11 November 2016

Goodbye Portland

There comes a time on every holiday, regardless of where I am, that I decide it's time for a curry. Not every place is accommodating, but Portland, Oregon was. I don't know if it's a coincidence that the restaurant we found in IPAville was called East India Company, but I found it amusing nonetheless.

The beer list was thoroughly uninspiring but it had one thing I didn't recognise and was intrigued enough by to order. Have you ever had Haywards 5000? "World's favourite strong beer" boasts the label, so if you like strong beer you must have heard of it. It's 8% ABV and brewed in Mumbai. And is absolutely terrible. There's tonnes of residual sugar in this, giving it that sticky tramps' brew taste. To make things worse it adds in a plasticky sweetness as well. It's not remotely refreshing or cleansing and as such is not a suitable accompaniment for curry or anything else.

The other Portland restaurant we went to was Little Bird in downtown. It's quite an upmarket place but there's still a decent selection of draught beers. I had Ecliptic's Quasar pale ale with my dinner. It has a huge and gorgeous tropical fruit flavour, bursting with mango, pineapple and guava, while the aroma adds passionfruit to the mix. There's properly bitter edge on the finish which helps balance it. Impressive stuff.

So that's the restaurants. Portland does have a number of independent pubs as well, so you don't have to limit your beering to the breweries. One of the best reputed ones is Bailey's Taproom, also in downtown. We visited briefly one evening on the way back to our hotel. I had Oktoberfresh by Portland's German style specialist Zoiglhaus. It's 5.5% ABV and a pale amber colour. The texture is nicely chewy and although it's a little overly sweet and fruity, it's nicely done. There's a green herbal effect which tastes properly German without reminding me of any particular German beer.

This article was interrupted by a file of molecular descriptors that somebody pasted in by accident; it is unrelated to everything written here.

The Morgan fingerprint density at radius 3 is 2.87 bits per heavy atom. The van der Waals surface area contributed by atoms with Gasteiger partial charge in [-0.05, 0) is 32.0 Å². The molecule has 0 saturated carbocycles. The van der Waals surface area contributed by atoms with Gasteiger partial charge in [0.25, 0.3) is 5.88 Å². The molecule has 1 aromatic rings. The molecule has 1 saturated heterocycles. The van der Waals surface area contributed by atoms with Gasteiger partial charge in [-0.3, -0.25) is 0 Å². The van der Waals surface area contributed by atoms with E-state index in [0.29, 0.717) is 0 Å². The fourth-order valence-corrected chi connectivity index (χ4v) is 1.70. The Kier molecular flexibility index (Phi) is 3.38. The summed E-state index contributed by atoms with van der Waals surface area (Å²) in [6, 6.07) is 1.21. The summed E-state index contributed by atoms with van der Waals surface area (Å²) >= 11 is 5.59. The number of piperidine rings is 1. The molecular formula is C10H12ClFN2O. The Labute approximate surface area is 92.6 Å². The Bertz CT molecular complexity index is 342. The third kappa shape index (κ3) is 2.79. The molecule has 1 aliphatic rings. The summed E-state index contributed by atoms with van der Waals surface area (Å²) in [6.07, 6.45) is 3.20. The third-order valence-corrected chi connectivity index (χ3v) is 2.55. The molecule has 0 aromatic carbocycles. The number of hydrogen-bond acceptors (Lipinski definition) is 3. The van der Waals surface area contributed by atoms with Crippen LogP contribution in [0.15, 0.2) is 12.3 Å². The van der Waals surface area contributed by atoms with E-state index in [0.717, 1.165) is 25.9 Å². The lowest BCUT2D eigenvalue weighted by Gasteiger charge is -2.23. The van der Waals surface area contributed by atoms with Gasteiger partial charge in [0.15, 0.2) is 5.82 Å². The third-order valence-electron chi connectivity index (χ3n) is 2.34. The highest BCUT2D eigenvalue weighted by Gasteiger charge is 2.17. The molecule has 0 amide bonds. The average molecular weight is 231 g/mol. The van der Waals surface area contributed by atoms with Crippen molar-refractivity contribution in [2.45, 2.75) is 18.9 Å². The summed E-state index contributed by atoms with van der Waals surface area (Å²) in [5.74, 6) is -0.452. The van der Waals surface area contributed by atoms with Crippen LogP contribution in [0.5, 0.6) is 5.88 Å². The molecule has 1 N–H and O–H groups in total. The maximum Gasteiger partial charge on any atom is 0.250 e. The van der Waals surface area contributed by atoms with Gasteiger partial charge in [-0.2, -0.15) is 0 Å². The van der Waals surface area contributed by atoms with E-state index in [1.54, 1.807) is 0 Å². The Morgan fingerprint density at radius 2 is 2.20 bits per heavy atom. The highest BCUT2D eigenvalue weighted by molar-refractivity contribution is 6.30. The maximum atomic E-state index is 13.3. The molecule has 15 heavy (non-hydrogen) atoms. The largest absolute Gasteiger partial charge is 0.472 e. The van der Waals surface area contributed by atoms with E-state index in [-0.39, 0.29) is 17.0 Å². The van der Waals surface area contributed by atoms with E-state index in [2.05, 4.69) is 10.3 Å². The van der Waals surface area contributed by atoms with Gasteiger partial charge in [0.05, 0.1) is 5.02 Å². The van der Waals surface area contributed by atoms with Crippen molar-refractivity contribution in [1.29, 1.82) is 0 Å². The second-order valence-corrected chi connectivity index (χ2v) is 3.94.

Beside it there is Sin Tax, an imperial milk stout with peanut butter, from Mother Earth Brew Co. in Vista, California. It smells of honeycomb ice cream and only gets sweeter from there. Among the mountains of sticky sugar there's a hint of lavender perfume but any other complexities are drowned out. I found it hard to believe it's only 8.2% ABV: it could pass for double that. Anyway, it's terrible. Like that execrable Omnipollo Yellow Belly peanut butter stout, it's not for people who like the taste of beer.

Across town there's a roomy lounge bar specialising in local beers, called Loyal Legion. Here I found Berliner, a straight Berliner weisse by pFreim in the town of Hood River, east of Portland. It's a harmless little fella, just 3.5% ABV and a clear watery yellow with a very mild sourness and not much else.

Herself went for something rather more ambitious: Fork Lift, a double IPA by Barley Brown's. It's a medium amber colour, 9% ABV and has a massively dank aroma, the weedy hop oils infused with oranges as well. The flavour has a spiky bitterness and while there's a definite warmth, it's not as hot as it could have been. Still too hot for me though: one of those double IPAs I find just too heavy to enjoy.

Further out east, one comes to The Horse Brass. Established in 1976, this English theme pub was instrumental in the formation of Portland as a beer destination, supporting the local microbreweries as they were beginning to find their feet, and acting as a focal point for fans of imported and craft beer back when these were very specialised interests. It looks quite unassuming from the outside and inside is all dark wooden beams, cluttered with memorabilia.

The beer list is pretty decent and I went for RPM, the flagship IPA from Bend icons Boneyard. They've deliberately dialled the bitterness way back in this 6.6%-er, and you just get a hint of mandarin rind in with lots of juicy flesh. It's very